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The Gentle Activist: Lessons from My 91-Year-Old Dad

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Do you see suffering or injustice in the world and wish that things were otherwise? What does it take to be a successful activist? Are you one? If you are, the Huffington Post is a very good place for you to speak up and be heard.

My dad is an activist -- although one might never think so. He is quiet in his ways but no less persistent in achieving what he feels to be important. When I was growing up with my younger brother and sister, it was Mum who "ruled the roost." She was the extravert, social, a good cook and very well organized. Following a hip operation that went wrong a few years ago, her confidence plummeted, and she withdrew into herself. She stopped driving, cooked only basic things and no longer invited guests home for meals.

Recently, their roles have been reversed. Dad, a former officer in the British Royal Navy, was trained and skilled in organizing and supplying the needs to run an effective ship. He now runs their apartment, using those skills with an impressive level of efficiency. Both are growing frailer, and he recognized that they needed more help in the home. At first, Mum was reluctant to have strangers come in to help change the beds, do laundry, clean, give her a bath or sit with her to give Dad a break.

Quietly, he campaigned to convince her that some of their needs might be met by others. They now have a wonderful team of friendly younger women who not only lighten his load but provide willing company for Mum. She is delighted to chat and pass the time of day with them. These helpers provide a social life for her that she did not have the confidence to find for herself. Mum has taken on a new lease of life and interest. One of the women provides her service for a bar of chocolate each week, is a great networker and knows a number of others in the village who can help with things like mending furniture for a very small price.

Outside the home, Dad is active in other ways, organizing a League of Gentlemen from their retirement estate to support the local village cricket club. For a small annual fee, each Gentleman receives notification of the summer fixtures and tea in the pavilion during the summer cricket season. Up until last spring, Dad grew vegetables and fruit on an allotment garden and gave away excess produce to his neighbours. He only gave it up when it was too tiring for him to walk to it from their apartment.

Bearsted village, where they live, is in the heart of Kent in South East England, also known as the garden of England. It has all the charm and character of the best of English villages where people know one another and are happy to spend the day exchanging news and conversation. Each Saturday morning the local Women's Institute (think of the movie "Calendar Girls" and the spirit of English women brought together for companionship and good works) holds a market where you can buy freshly made cakes, scones, biscuits, pies, trifles and other desserts, together with garden produce and hand-made children's clothes. The market opens at 10 a.m. Dad has a place reserved for him at the head of the line as eager customers wait to go in.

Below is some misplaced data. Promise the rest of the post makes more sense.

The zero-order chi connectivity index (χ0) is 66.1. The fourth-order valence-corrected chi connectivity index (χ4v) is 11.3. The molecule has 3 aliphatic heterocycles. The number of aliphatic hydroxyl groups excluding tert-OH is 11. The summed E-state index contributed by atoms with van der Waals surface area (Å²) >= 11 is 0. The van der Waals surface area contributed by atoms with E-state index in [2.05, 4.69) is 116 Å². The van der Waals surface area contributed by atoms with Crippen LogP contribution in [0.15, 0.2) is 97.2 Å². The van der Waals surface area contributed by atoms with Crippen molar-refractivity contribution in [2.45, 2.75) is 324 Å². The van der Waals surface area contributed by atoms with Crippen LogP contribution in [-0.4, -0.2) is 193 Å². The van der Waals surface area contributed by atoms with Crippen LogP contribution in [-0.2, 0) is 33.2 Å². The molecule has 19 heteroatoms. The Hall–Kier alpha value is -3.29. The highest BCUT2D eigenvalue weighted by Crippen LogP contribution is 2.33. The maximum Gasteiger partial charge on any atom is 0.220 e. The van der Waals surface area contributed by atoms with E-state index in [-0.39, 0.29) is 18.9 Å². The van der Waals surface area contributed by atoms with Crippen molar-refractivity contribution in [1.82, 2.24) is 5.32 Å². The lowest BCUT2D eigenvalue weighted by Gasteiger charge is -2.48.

The last time I was in England, I went with him to the Women's Institute Market. We walked slowly and stopped to greet fellow villagers. One gentleman apologised that he could not hear a thing -- 100 percent deaf, he said -- but wished us a good morning anyway. Dad told me that he always makes that apology.

A few months ago, a commercial enterprise wanted to build warehousing next to the village, which would have covered an area the equivalent of two football pitches. What is more, 2,000 employees would have been coming into the village each day. The project not only would have defaced the beauty of the countryside there but also would have totally changed the character of the village. The villagers protested. My Dad was amongst them. Although he did not attend all the meetings, he managed to make his voice heard through writing to the local press.

The good news for the village is that the project is not going ahead. The quality of village life is too precious to sacrifice for financial gain. As I have come to realize, wealth is so much more than money alone.

The point I am making here is that you do not have to be a politician, a business leader, young or someone in the public eye to make a positive difference. Nor do you have to be violent, unpleasant or aggressive in your campaigning to achieve a result. Cultural anthropologist Margaret Mead was quoted as saying, "A small group of thoughtful people could change the world. Indeed, it's the only thing that ever has."

In her article last week, "Family Meals: The Forgotten Ritual," Kari Henley wrote about the importance and value of coming together as a family at meal time and the strength that gives to youngsters growing up. As head of the family, Dad gave us a lead. Mum cooked us good meals, which we enjoyed as a family. There is a little of the activist in me and my brother and sister. It is this coming together to share who we are that gives us confidence, courage and the daring to be fully ourselves, to let our voices be heard.

Sharing music is another way we can draw strength from a group, as the highly successful Rock Choir has demonstrated:

Belva Davis wrote, "Don't be afraid of the space between your dreams and reality. If you can dream it, you can make it so." What is the dream in your heart that you have yet to sing and have heard? In what capacity would you like to make a difference? Who are the dreamers, and what are the dreams, that inspire you?

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